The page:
Friday, December 19, 2014

North Korea Now Runs Hollywood

The Sony Pictures hacking and shut-down of the release of The Interview is the first truly successful cyber-attack-- and one of the most remarkable events in media history.

This is not the first time this has happened: In 1976, an extremist group staged an attack in Washington, DC to prevent the release of Mohammad: Messenger of God. They believed (without having seen the film) that Anthony Quinn was playing The Prophet on-screen, a depiction forbidden by Islamic law. He wasn't, of course-- but the premiere got pulled and the movie never recovered.

As a cyber-attack, the timing and roll-out was breathtakingly effective. They got into Sony's system via stolen admin passwords, pulled out every juicy document and let Gawker and TMZ do the rest. Only after the damage was done did the hackers state their intentions: Cancel The Interview, or else. Distributors freaked out and cancelled bookings: Sony was so demoralized by then they just went ahead and pulled it. I would not be surprised that we find out later that there were direct extortion attempts between the hackers and Sony execs even before the leaks started.

All you see of Mohammad in this film
is the end of his camel-driving stick.
This is one long bad event for everyone it has touched: Bad for Sony Pictures and everyone mentioned in every catty email. Bad for Hollywood in general. Bad for free speech. Bad for the US government, which needs to create a proportional response to this attack. It's even bad for North Korea, who did the goddamned thing in the first place-- and will catch hell for it. Point-to-point:

• The behavior of Sony Pictures in this whole episode has been nothing short of completely typical Hollywood: Fearful, herd-following and craven. Obama himself said canceling the release of The Interview was a mistake. Craven-- but not out of character.

The Interview is now fully and officially buried: All press materials and trailers have been withdrawn from public access. The hackers got everything they asked for, and then some. People are calling Sony spineless for caving to an unseen, unknown hacker threat, but really I see no deviation from how Hollywood usually works. As an example, it came to light today that Paramount has ordered the next Star Trek movie reworked to be more like, you know, Guardians of the Galaxy. Yikes.

The socialist-realist style poster for The Interview.
In a perfect world, a world where the brave people stand courageously for their principles (like most of the characters in the comic book movies that are keeping the lights on in most Hollywood studios) Sony would have told the hackers to fuck off, and seen-- as most of us can conclude-- that the threats to moviegoers had no real credibility, and released the film. But even if these feckless execs grew spines, the movie was doomed: Sony does not control distribution. Theater chains have everything to lose and nothing to gain if something bad happens during a screening of The Interview. Imagine if it actually got released-- it would be a field day for every lone dumbshit out there to call in a bomb threat for the sheer fun of it.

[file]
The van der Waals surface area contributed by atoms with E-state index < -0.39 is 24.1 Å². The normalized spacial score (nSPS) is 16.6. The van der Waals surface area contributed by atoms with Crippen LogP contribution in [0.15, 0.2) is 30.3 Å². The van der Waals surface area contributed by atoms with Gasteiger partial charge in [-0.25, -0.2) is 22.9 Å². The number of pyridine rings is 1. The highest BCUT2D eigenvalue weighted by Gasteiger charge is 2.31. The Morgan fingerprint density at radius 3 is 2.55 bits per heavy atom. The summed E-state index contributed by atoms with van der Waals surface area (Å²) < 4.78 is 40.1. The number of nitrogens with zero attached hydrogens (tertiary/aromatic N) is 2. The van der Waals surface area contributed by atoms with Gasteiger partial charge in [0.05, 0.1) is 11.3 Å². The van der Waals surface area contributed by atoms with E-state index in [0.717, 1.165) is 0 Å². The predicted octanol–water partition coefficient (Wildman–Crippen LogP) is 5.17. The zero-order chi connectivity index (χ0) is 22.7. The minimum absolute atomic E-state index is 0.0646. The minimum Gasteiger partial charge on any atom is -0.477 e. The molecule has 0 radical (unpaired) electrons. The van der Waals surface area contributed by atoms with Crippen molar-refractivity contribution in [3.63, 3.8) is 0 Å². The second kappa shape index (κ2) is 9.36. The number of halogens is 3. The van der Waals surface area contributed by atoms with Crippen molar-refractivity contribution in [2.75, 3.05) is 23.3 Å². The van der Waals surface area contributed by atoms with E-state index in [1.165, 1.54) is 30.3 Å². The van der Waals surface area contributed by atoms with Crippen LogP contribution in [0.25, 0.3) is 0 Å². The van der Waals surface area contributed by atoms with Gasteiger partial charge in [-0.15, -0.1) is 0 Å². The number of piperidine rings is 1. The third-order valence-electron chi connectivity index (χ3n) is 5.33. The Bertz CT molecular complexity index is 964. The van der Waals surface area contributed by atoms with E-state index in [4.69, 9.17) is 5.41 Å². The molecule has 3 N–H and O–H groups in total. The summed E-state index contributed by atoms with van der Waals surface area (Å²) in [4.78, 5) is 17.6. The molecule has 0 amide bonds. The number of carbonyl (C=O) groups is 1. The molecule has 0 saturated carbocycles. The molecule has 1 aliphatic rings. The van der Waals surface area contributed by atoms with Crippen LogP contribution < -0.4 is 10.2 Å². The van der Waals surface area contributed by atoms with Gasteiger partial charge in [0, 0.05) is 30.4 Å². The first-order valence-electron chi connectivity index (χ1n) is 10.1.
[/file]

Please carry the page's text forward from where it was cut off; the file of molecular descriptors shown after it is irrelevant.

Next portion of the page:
• Seth Rogen and James Franco are going to lose most of their shot-calling power for this. They'll still be in movies, but I sincerely doubt if they will have any juice to get anything greenlighted for quite a long time, if ever. All this over a film that early reviews and pre-release reviews called a mediocre and unfunny comedy. It's a shame-- not because they're amazing, magical talents (they aren't) but because the movie that will stunt their careers was so inconsequential.

• This is all and entirely North Korea's doing (maybe with the help of some paid proxies in China, which has experience in such things). But: why do this? Why risk an international incident and retaliation over some dumb comedy with weak prospects? There are two possible reasons:

Scene from The Interview where Kim Jong-un
(Randall Park) gets immolated. quite the laugh riot, no?
1. Western media is easier to access in North Korea than ever. Which means that it is quite possible for the wretched masses toiling under the ruling regime to get a chance to see this film-- a comic take on the assassination of Kim Jong-un. If this regime is in a vulnerable state, even something as frivolous as The Interview could upset the fragile ruling junta.

2. Kim Jong-un, the leader of North Korea who is the target of assassination in this film, is a movie buff. In his youth he would sneak into Japan to go to Disneyland. He knows how powerful movies can be-- and he probably took this film as a sort of personal betrayal.

But why would a sovereign nation even bother to instigate a hack on a private company to specifically force a lame-looking comedy film to go dark?  Because Kim Jong-un isn't Hitler or Stalin or even Mao: He's Tony Soprano. As the late Christopher Hitchens observed, North Korea is run by a "militarized crime family that completely owns both the country and its people." Extortion isn't what nations tend to do-- but it is exactly what gangsters do.

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